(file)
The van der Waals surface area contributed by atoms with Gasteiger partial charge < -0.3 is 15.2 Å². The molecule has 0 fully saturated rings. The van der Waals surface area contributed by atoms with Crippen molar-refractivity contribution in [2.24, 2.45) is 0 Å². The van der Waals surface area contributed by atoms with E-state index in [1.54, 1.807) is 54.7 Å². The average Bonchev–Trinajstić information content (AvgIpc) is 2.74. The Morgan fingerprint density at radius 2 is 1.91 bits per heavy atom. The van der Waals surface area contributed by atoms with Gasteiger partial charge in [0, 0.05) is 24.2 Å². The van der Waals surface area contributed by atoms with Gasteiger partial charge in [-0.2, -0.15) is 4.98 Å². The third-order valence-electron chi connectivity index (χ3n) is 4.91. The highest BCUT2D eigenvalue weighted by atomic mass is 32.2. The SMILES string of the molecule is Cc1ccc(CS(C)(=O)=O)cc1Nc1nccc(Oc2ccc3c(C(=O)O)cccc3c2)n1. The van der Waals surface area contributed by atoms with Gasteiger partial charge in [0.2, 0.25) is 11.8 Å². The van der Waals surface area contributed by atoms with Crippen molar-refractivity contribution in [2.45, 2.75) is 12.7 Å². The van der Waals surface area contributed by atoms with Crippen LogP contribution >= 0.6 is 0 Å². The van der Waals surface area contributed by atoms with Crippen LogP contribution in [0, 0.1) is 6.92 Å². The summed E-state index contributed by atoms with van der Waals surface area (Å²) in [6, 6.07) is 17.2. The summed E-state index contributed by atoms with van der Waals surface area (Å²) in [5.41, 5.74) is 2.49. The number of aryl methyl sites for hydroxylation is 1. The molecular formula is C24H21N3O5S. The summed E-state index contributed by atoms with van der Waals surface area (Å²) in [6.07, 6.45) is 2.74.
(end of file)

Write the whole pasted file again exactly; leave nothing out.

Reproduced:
The van der Waals surface area contributed by atoms with Gasteiger partial charge < -0.3 is 15.2 Å². The molecule has 0 fully saturated rings. The van der Waals surface area contributed by atoms with Crippen molar-refractivity contribution in [2.24, 2.45) is 0 Å². The van der Waals surface area contributed by atoms with E-state index in [1.54, 1.807) is 54.7 Å². The average Bonchev–Trinajstić information content (AvgIpc) is 2.74. The Morgan fingerprint density at radius 2 is 1.91 bits per heavy atom. The van der Waals surface area contributed by atoms with Gasteiger partial charge in [0, 0.05) is 24.2 Å². The van der Waals surface area contributed by atoms with Gasteiger partial charge in [-0.2, -0.15) is 4.98 Å². The third-order valence-electron chi connectivity index (χ3n) is 4.91. The highest BCUT2D eigenvalue weighted by atomic mass is 32.2. The SMILES string of the molecule is Cc1ccc(CS(C)(=O)=O)cc1Nc1nccc(Oc2ccc3c(C(=O)O)cccc3c2)n1. The van der Waals surface area contributed by atoms with Gasteiger partial charge in [0.2, 0.25) is 11.8 Å². The van der Waals surface area contributed by atoms with Crippen molar-refractivity contribution in [2.45, 2.75) is 12.7 Å². The van der Waals surface area contributed by atoms with Crippen LogP contribution >= 0.6 is 0 Å². The van der Waals surface area contributed by atoms with Crippen LogP contribution in [0, 0.1) is 6.92 Å². The summed E-state index contributed by atoms with van der Waals surface area (Å²) in [6, 6.07) is 17.2. The summed E-state index contributed by atoms with van der Waals surface area (Å²) in [5.41, 5.74) is 2.49. The number of aryl methyl sites for hydroxylation is 1. The molecular formula is C24H21N3O5S. The summed E-state index contributed by atoms with van der Waals surface area (Å²) in [6.07, 6.45) is 2.74.